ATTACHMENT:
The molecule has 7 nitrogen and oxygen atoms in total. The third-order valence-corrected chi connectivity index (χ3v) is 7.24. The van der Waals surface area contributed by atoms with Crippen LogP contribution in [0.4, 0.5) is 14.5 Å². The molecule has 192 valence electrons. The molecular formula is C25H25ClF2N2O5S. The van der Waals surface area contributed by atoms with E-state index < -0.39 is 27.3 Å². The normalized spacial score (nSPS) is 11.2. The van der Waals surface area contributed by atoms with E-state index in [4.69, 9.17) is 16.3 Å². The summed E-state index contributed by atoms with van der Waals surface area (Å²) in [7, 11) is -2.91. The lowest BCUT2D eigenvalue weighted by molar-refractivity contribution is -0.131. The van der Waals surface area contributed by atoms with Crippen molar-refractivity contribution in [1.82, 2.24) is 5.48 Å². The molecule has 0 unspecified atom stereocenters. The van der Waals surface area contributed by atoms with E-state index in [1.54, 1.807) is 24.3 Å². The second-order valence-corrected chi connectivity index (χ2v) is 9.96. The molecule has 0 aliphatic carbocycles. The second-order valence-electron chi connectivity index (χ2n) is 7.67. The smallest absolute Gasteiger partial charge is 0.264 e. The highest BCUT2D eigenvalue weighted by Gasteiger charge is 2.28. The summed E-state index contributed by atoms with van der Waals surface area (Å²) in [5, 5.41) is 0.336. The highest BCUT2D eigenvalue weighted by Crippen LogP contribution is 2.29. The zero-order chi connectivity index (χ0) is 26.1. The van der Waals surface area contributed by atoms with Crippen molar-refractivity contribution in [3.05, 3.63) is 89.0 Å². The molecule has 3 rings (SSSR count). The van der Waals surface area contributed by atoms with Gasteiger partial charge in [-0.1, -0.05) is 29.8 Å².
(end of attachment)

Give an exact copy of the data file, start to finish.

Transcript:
The molecule has 7 nitrogen and oxygen atoms in total. The third-order valence-corrected chi connectivity index (χ3v) is 7.24. The van der Waals surface area contributed by atoms with Crippen LogP contribution in [0.4, 0.5) is 14.5 Å². The molecule has 192 valence electrons. The molecular formula is C25H25ClF2N2O5S. The van der Waals surface area contributed by atoms with E-state index < -0.39 is 27.3 Å². The normalized spacial score (nSPS) is 11.2. The van der Waals surface area contributed by atoms with E-state index in [4.69, 9.17) is 16.3 Å². The summed E-state index contributed by atoms with van der Waals surface area (Å²) in [7, 11) is -2.91. The lowest BCUT2D eigenvalue weighted by molar-refractivity contribution is -0.131. The van der Waals surface area contributed by atoms with Crippen molar-refractivity contribution in [1.82, 2.24) is 5.48 Å². The molecule has 0 unspecified atom stereocenters. The van der Waals surface area contributed by atoms with E-state index in [1.54, 1.807) is 24.3 Å². The second-order valence-corrected chi connectivity index (χ2v) is 9.96. The molecule has 0 aliphatic carbocycles. The second-order valence-electron chi connectivity index (χ2n) is 7.67. The smallest absolute Gasteiger partial charge is 0.264 e. The highest BCUT2D eigenvalue weighted by Gasteiger charge is 2.28. The summed E-state index contributed by atoms with van der Waals surface area (Å²) in [5, 5.41) is 0.336. The highest BCUT2D eigenvalue weighted by Crippen LogP contribution is 2.29. The zero-order chi connectivity index (χ0) is 26.1. The van der Waals surface area contributed by atoms with Crippen molar-refractivity contribution in [3.05, 3.63) is 89.0 Å². The molecule has 3 rings (SSSR count). The van der Waals surface area contributed by atoms with Gasteiger partial charge in [-0.1, -0.05) is 29.8 Å².